Focusing too much of our attention on digital screens (whether they be desktops, laptops, smart phones, or tablets) is something we all seem to be guilty of these days. Sometimes we even go so far as to neglect our personal quality time – falling prey to habits like isolation and narrower points of view. Our jobs may require it and our personal lives might encourage it, but anyway you play it there are side effects from prolonged use of computers. Some physical conditions affecting us are weight gain and computer eye strain – luckily, both are things we can do something about.
What is Eyestrain?
There’s actually a medical term for this condition – and it’s called Computer Vision Syndrome (CVS). While it does impact almost all office workers, we can be thankful that it doesn’t cause permanent damage to our eyes. It’s always a gift when we are able to turn a negative into a positive, especially when it comes to our health.
Let’s explore just what eyestrain feels like…and examine 6 preventative actions to alleviate the chance of developing Computer Vision Syndrome.
Just the Facts…
According to the Mayo Clinic, several common causes of eyestrain include extended focusing on digital screens; continuous straining to read in bright or dimly lit settings; stress and fatigue; exposure to dry moving air from a fan or air-conditioner. Sounds a bit too familiar, doesn’t it?
Symptoms and signs of the syndrome could be headaches, sore neck and shoulders; sore, tired, burning or itching eyes; either watery or dry eyes; difficulty concentrating or having trouble keeping your eyes open.
So, what can we do to make the best of the situation in which we find ourselves – especially when working at a computer all day isn’t an option?
- Just Blink
Working at a computer, we tend to blink fewer times than normal – and this can add to a dry eyes condition. Blinking refreshes and moisturizes your eyes. Make a concerted effort to blink every 20-30 seconds, and you’ll notice the difference. Maybe write the words on a post-it in front of you, until you form the habit.
- Posture Matters
The monitor should be directly in front of you, an appropriate distance for using whichever glasses you best read with. If you’re too far away from the screen, or your body is poorly positioned, your eyes will work harder to focus. Your forearms and thighs should be parallel with the floor. The torso, neck and head should be in-line, with your head slightly bent forward (yet in balance). Relax your shoulders. Feet should be flat on the floor or supported with a footrest, and your back and hips must be well supported.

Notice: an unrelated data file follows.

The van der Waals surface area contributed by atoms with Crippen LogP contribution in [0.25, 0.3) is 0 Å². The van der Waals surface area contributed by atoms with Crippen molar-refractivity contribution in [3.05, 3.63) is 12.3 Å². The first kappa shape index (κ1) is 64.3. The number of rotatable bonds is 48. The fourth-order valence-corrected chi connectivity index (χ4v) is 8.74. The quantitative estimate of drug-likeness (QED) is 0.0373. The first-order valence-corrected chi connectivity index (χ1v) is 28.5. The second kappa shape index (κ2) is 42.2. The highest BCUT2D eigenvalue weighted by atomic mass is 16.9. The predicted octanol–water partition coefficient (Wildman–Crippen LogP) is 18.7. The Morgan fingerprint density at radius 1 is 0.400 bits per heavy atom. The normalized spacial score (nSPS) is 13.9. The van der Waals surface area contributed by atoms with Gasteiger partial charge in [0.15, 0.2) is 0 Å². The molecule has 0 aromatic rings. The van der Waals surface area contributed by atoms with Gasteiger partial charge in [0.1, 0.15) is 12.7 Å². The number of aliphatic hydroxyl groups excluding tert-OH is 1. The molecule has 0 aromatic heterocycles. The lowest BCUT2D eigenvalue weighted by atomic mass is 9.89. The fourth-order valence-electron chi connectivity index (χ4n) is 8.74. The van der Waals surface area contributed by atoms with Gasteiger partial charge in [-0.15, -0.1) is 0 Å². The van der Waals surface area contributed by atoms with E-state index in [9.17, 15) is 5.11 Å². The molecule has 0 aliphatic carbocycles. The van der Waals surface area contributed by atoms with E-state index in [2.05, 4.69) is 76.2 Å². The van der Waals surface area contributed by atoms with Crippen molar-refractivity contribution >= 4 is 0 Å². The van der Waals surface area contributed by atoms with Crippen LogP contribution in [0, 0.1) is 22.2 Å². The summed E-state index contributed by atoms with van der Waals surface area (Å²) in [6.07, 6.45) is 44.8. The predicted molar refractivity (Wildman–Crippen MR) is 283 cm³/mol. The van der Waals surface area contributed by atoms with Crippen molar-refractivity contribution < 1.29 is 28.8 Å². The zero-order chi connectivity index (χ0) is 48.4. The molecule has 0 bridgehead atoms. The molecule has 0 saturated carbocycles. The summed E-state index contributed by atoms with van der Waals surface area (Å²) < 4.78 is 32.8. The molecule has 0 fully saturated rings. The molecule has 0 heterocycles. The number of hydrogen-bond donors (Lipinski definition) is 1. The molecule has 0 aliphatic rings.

- 20/20/20 Works
You should look away from the computer every 20 minutes to an object at least 20 feet, for 20 seconds or more. This relaxes the muscles inside your eyes, and prevents them from locking up (an accommodative spasm) after especially long periods of focused work. There are many stopwatch-type applications on the web. One made specifically for eye breaks is called EyeLeo – it’s free, easy to reset and allows you to set up both short and long breaks as well as their duration.
- Take a Break
Start by resting your elbows on the desk, palms up, and let your head fall gently forward. Stretch in your chair, or get up and walk outside for a few minutes; or take a bathroom break and splash some water on your face. It’s tough to remember to do this, especially when you are immersed in a project. At times it seems like hours can pass without leaving the computer. That’s the point. Force yourself.
- Eyewear Strength
Did you know that you should be using one set of glasses just for computer work, and another for reading up close? Most people will use their reading eyewear for deskwork, not realizing they are out of focus. If you wear readers purchased at the local pharmacy, determine the appropriate strength by standing back the same distance as you would sit from your monitor. Doctors advise that those at higher risk for eyestrain are people who wear contacts, as well as others who already suffer with astigmatism, farsightedness, and improper eye coordination.
- Adjust the Lighting
Glare is your enemy. This goes for not only the room lighting, but also your computer monitor. Balance the lights surrounding your work space to eliminate shadows, avoiding bright lamps which can create reflections. That said, a bright computer screen makes your pupils constrict – increasing your range of focus – so that’s a plus. When your eyes don’t have to do the adjusting, you can work longer and more comfortably.
For more information on what you can do for your specific working situation, set up an appointment with your optometrist to learn how you can combat CVS.
Shariq Toor is Content Strategist working with LASIK Surgery Specialists at Eyecare2020. He loves discovering the latest trends in Technology, Social Media, and Health. In his off time, he practices